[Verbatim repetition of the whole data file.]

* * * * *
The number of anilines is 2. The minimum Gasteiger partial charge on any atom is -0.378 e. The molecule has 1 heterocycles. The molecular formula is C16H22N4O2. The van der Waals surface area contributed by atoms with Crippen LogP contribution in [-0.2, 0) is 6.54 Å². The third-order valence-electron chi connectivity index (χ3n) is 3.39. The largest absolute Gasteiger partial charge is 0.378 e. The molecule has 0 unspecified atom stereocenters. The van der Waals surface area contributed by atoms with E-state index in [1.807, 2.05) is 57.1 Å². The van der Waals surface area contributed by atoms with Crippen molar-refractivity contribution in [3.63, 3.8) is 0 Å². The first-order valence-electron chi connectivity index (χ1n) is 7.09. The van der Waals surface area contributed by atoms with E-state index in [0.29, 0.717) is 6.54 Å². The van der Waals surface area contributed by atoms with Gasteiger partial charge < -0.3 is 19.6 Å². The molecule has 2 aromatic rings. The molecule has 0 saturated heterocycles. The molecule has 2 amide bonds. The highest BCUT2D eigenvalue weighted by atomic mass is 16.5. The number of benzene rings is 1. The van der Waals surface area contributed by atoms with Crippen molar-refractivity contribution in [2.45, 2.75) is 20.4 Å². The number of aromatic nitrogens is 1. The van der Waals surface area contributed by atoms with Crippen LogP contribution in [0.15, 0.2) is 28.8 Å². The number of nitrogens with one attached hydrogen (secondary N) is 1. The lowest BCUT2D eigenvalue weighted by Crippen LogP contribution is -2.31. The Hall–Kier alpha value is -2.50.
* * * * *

The number of anilines is 2. The minimum Gasteiger partial charge on any atom is -0.378 e. The molecule has 1 heterocycles. The molecular formula is C16H22N4O2. The van der Waals surface area contributed by atoms with Crippen LogP contribution in [-0.2, 0) is 6.54 Å². The third-order valence-electron chi connectivity index (χ3n) is 3.39. The largest absolute Gasteiger partial charge is 0.378 e. The molecule has 0 unspecified atom stereocenters. The van der Waals surface area contributed by atoms with E-state index in [1.807, 2.05) is 57.1 Å². The van der Waals surface area contributed by atoms with Crippen molar-refractivity contribution in [3.63, 3.8) is 0 Å². The first-order valence-electron chi connectivity index (χ1n) is 7.09. The van der Waals surface area contributed by atoms with E-state index in [0.29, 0.717) is 6.54 Å². The van der Waals surface area contributed by atoms with Gasteiger partial charge < -0.3 is 19.6 Å². The molecule has 2 aromatic rings. The molecule has 0 saturated heterocycles. The molecule has 2 amide bonds. The highest BCUT2D eigenvalue weighted by atomic mass is 16.5. The number of benzene rings is 1. The van der Waals surface area contributed by atoms with Crippen molar-refractivity contribution in [2.45, 2.75) is 20.4 Å². The number of aromatic nitrogens is 1. The van der Waals surface area contributed by atoms with Crippen LogP contribution in [0.15, 0.2) is 28.8 Å². The number of nitrogens with one attached hydrogen (secondary N) is 1. The lowest BCUT2D eigenvalue weighted by Crippen LogP contribution is -2.31. The Hall–Kier alpha value is -2.50.